Tommy Brooker never missed an extra point in his professional career and while he made just 41 of 87 field goal attempts he never made a bigger one than in the double overtime win in the 1962 AFL Championship game against the Houston Oilers, the two-time title holders.
Brooker also played a little tight end which was not uncommon given the league’s 33-man roster of those days. Jack Spikes, a running back, had done the kicking prior and was on the field a lot in the process. This was a time before soccer-styled sidewinder poses became common.
Brooker’s career ended after the fourth game of the 1966 season after the franchise had moved to Kansas City from Dallas. He suffered a thigh muscle separation in his right kicking leg and was of little use to the Chiefs in a 29-14 loss to Buffalo.
“Every time I kicked in the first three games, I’d reinjure the leg,” he recalled. Eventually, the Chiefs made a deal with the Bills and acquired Mike Mercer on a loan. Although Mercer had been struggling his fortunes quickly turned and he went on to help the team reach the AFL championship and eventually the first Super Bowl.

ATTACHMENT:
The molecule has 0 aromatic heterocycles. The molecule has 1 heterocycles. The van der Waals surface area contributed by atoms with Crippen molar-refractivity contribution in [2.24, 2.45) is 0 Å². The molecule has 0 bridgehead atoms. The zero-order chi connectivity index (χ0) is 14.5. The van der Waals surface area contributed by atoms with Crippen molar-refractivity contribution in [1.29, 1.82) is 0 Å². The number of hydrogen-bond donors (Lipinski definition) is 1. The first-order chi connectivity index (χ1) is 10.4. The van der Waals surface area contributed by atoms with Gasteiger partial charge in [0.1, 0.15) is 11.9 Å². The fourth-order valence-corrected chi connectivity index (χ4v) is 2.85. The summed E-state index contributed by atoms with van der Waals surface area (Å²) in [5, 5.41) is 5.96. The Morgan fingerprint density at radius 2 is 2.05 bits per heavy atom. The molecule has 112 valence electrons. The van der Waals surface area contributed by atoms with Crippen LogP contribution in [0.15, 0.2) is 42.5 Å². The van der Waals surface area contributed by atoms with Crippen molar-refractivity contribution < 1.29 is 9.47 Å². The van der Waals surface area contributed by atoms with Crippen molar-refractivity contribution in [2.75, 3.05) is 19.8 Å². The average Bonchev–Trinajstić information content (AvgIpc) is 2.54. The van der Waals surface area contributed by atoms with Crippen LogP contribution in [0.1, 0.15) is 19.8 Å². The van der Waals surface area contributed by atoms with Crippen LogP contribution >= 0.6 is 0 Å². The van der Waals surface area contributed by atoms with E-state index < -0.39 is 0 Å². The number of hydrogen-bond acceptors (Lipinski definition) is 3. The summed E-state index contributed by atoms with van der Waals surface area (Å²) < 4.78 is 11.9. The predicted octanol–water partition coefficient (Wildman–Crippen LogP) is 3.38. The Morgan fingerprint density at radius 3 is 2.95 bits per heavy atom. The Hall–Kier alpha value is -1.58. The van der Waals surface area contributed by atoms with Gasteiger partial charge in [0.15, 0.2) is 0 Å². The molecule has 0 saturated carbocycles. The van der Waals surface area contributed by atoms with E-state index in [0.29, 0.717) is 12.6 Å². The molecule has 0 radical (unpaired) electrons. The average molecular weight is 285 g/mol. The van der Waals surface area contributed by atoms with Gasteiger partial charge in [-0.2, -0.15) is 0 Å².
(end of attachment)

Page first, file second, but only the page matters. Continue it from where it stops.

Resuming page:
Brooker went on injured reserve and returned to his native Alabama, watching his team capture another AFL title to reach the AFL-NFL championship game which he watched on television.
When Mercer returned to Buffalo after the conclusion of the ’66 season, Kansas City promptly drafted Jan Stenerud leaving Brooker to ask for a trade. The Oilers were looking for a kicker but head coach Hank Stram and Houston’s Don Klosterman, who had been the Chiefs top talent scout at one time, could not work out a deal.
Brooker reasons that Stram was fearful of letting a traded player go to a perennial powerhouse like Houston and instead sent him to Denver. Used as little more than a fill-in until its regular kicker with a no-cut contract returned, Brooker saw his career end and he returned home to Alabama.